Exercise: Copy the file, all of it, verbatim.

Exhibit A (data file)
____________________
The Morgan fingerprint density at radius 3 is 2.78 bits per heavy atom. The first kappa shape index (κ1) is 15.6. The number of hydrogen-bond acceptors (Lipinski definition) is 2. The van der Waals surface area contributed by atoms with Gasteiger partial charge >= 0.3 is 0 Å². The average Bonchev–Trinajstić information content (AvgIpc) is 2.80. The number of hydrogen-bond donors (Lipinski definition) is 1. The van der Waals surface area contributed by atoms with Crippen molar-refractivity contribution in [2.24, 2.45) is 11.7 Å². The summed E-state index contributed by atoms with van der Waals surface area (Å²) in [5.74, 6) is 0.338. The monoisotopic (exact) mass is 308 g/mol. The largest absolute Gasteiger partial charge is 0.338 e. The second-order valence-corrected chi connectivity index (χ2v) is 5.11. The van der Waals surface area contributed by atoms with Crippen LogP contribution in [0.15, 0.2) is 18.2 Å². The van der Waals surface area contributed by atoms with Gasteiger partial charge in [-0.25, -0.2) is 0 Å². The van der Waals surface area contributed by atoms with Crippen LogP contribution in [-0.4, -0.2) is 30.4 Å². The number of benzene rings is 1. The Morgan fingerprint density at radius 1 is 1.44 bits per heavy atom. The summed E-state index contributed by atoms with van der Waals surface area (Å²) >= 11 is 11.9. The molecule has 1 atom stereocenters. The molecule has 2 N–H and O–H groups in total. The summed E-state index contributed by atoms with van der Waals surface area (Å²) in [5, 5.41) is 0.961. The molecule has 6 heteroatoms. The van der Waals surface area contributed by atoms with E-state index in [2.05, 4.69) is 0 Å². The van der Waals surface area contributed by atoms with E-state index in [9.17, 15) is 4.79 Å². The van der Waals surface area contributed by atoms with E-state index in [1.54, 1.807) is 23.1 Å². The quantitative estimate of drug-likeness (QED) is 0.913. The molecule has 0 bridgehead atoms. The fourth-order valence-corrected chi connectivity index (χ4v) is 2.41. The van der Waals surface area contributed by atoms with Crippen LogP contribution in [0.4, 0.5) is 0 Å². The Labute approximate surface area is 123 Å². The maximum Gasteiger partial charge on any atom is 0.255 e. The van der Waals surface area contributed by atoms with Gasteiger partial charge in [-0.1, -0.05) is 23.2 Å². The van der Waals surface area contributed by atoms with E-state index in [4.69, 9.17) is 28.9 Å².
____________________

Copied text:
The Morgan fingerprint density at radius 3 is 2.78 bits per heavy atom. The first kappa shape index (κ1) is 15.6. The number of hydrogen-bond acceptors (Lipinski definition) is 2. The van der Waals surface area contributed by atoms with Gasteiger partial charge >= 0.3 is 0 Å². The average Bonchev–Trinajstić information content (AvgIpc) is 2.80. The number of hydrogen-bond donors (Lipinski definition) is 1. The van der Waals surface area contributed by atoms with Crippen molar-refractivity contribution in [2.24, 2.45) is 11.7 Å². The summed E-state index contributed by atoms with van der Waals surface area (Å²) in [5.74, 6) is 0.338. The monoisotopic (exact) mass is 308 g/mol. The largest absolute Gasteiger partial charge is 0.338 e. The second-order valence-corrected chi connectivity index (χ2v) is 5.11. The van der Waals surface area contributed by atoms with Crippen LogP contribution in [0.15, 0.2) is 18.2 Å². The van der Waals surface area contributed by atoms with Gasteiger partial charge in [-0.25, -0.2) is 0 Å². The van der Waals surface area contributed by atoms with Crippen LogP contribution in [-0.4, -0.2) is 30.4 Å². The number of benzene rings is 1. The Morgan fingerprint density at radius 1 is 1.44 bits per heavy atom. The summed E-state index contributed by atoms with van der Waals surface area (Å²) >= 11 is 11.9. The molecule has 1 atom stereocenters. The molecule has 2 N–H and O–H groups in total. The summed E-state index contributed by atoms with van der Waals surface area (Å²) in [5, 5.41) is 0.961. The molecule has 6 heteroatoms. The van der Waals surface area contributed by atoms with E-state index in [2.05, 4.69) is 0 Å². The van der Waals surface area contributed by atoms with E-state index in [9.17, 15) is 4.79 Å². The van der Waals surface area contributed by atoms with E-state index in [1.54, 1.807) is 23.1 Å². The quantitative estimate of drug-likeness (QED) is 0.913. The molecule has 0 bridgehead atoms. The fourth-order valence-corrected chi connectivity index (χ4v) is 2.41. The van der Waals surface area contributed by atoms with Crippen LogP contribution in [0.4, 0.5) is 0 Å². The Labute approximate surface area is 123 Å². The maximum Gasteiger partial charge on any atom is 0.255 e. The van der Waals surface area contributed by atoms with Gasteiger partial charge in [-0.1, -0.05) is 23.2 Å². The van der Waals surface area contributed by atoms with E-state index in [4.69, 9.17) is 28.9 Å².